The Swedish Massage Techniques

The Swedish Massage Techniques

We have discussed the history and origin of the Swedish massage, explaining the confusion surrounding the real creator of this massage style. We have also explained the massage style and how it works. Now we will take a closer look at the five techniques that make up this massage style.

These five massage techniques form the foundation for Swedish massage as codified by Mezger and not Ling. It will give you a better understanding of what is involved in a Swedish massage. 부천 1 인샵

The five techniques include:

  • Effleurage
  • Petrissage
  • Friction
  • Vibration
  • Tapotement
  • Effleurage

swedish massage effleurage technology

Swedish massage usually starts with a set of stroking movements know as effleurage. Effleurage is a French word that translates to ‘lightly touch or to skim.’ This technique comprises a sequence of long, gliding, or circular massage strokes applied by using different degrees of pressure.

Effleurage is applied to a patient’s body to help to loosen muscular knots and also release tensions. It is usually carried out at the beginning of a massage therapy session to warm up the muscles and also at the end to relieve pain. The degree of pressure that is applied with each stroke solely depends on the needs of the patient.

In general, there are three common ways of applying effleurage. These include:

Feather or Nerve Stroking:

It is the lightest of the effleurage approaches. This method consists of applying very light fingertip pressure throughout the body surface. It focuses on generating relaxation and does not have much effect on the neuromuscular system. As such, feather stroking is not commonly used during a typical massage therapy session, albeit it is often utilized for head massages.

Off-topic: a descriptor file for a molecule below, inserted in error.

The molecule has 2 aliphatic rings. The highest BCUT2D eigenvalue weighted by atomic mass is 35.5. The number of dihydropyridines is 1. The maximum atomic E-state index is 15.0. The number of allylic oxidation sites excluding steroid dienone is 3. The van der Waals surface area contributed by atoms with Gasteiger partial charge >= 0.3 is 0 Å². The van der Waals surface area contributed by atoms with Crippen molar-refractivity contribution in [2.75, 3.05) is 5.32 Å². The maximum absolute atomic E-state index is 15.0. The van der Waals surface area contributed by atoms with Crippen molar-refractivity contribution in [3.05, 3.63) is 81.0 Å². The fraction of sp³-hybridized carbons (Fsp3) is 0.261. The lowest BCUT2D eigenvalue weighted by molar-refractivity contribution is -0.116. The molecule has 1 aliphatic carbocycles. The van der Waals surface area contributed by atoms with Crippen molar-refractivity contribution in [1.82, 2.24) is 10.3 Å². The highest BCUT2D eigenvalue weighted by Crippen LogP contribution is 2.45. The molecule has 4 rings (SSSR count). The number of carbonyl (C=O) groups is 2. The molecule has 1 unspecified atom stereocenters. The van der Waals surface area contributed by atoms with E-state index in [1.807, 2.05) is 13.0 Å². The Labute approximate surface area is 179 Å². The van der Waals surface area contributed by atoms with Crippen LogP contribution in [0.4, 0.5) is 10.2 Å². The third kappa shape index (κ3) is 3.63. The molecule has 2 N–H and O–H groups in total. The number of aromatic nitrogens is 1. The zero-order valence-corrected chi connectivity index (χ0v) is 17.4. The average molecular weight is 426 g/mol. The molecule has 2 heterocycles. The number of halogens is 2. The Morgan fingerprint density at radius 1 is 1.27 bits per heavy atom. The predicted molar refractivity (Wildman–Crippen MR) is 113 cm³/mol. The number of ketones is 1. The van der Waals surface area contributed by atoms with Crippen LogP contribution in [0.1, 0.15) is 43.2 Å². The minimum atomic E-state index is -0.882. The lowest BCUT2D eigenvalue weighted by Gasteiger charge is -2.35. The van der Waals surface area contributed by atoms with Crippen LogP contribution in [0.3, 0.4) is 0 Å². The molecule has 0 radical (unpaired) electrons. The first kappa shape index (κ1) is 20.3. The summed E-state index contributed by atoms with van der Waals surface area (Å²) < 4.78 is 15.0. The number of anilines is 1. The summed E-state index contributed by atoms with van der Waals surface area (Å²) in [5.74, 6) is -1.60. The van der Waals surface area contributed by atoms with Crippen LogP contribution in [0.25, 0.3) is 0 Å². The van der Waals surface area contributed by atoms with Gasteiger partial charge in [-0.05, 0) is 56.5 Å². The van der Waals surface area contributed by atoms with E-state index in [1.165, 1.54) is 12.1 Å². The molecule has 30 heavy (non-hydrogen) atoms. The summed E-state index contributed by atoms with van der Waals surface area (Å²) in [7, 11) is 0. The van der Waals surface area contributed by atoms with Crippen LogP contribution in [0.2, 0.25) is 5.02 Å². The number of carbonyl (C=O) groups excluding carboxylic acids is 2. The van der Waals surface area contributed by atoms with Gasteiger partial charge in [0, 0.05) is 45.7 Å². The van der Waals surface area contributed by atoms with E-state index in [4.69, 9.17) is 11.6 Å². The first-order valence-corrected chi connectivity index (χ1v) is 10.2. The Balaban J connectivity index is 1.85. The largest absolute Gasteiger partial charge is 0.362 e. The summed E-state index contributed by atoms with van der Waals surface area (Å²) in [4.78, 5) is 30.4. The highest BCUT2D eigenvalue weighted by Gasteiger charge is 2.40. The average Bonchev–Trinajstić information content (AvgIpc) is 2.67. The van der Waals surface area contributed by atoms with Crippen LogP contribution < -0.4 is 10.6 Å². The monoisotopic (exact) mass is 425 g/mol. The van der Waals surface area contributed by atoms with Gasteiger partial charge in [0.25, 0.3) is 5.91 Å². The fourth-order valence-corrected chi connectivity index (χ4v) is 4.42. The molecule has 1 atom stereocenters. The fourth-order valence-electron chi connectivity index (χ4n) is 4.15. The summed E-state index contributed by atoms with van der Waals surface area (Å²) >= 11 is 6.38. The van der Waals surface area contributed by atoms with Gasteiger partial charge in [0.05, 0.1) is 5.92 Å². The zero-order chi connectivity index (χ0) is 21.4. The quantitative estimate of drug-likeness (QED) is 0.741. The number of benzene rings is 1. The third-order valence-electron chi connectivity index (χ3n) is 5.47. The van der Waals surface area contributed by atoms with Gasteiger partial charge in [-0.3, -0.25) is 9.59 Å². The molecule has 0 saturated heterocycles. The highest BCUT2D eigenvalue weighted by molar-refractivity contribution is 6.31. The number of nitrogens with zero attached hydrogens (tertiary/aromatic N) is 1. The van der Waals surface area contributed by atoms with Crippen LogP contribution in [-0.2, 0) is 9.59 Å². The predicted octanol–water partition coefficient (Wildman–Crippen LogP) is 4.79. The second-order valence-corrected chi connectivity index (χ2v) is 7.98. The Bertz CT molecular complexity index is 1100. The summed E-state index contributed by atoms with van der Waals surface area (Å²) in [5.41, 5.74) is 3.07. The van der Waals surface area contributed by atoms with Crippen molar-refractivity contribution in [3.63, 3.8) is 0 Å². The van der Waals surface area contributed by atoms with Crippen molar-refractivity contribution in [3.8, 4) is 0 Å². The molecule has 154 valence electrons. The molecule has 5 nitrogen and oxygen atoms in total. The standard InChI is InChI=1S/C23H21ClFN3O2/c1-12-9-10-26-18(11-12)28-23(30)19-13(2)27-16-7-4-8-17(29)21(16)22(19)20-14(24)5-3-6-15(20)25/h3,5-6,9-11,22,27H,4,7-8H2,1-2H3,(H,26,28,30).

Superficial Effleurage:

This is the most common approach to using effleurage. It is carried out at the beginning of a massage to apply oil and warm up the body’s muscles and tissues. The therapist uses an open palm to perform the strokes across a wide area of the body with changes in the amount of pressure applied to promote blood circulation.

Deeper Effleurage:

This approach is similar to superficial effleurage but uses more pressure on particular areas of the body, focusing on tense and heavily knotted areas.

  • Petrissage

After the warming up process has been completed using the effleurage strokes, the next technique is the petrissage. Petrissage is derived from the French word ‘pétrir,’ which means to “to knead.” This technique is applied by manually compressing soft tissues of an area through rhythmic, squeezing, or rolling. These movements are specifically useful for stretching and loosening tense muscles, which aids in improving blood circulation and also helps in detoxifying the body.

Although there are numerous approaches to applying petrissage, the four most common are:

Kneading:

The most common approach of the petrissage technique is kneading. The motions are often compared to those a baker makes in the process of kneading dough. This method is applied by lifting the soft tissues of an area, squeezing it, and then rolling it back in a slow and circularly rhythmic fashion, using both palms. The amount of pressure applied varies, but kneading is particularly useful for the penetration of deep muscle.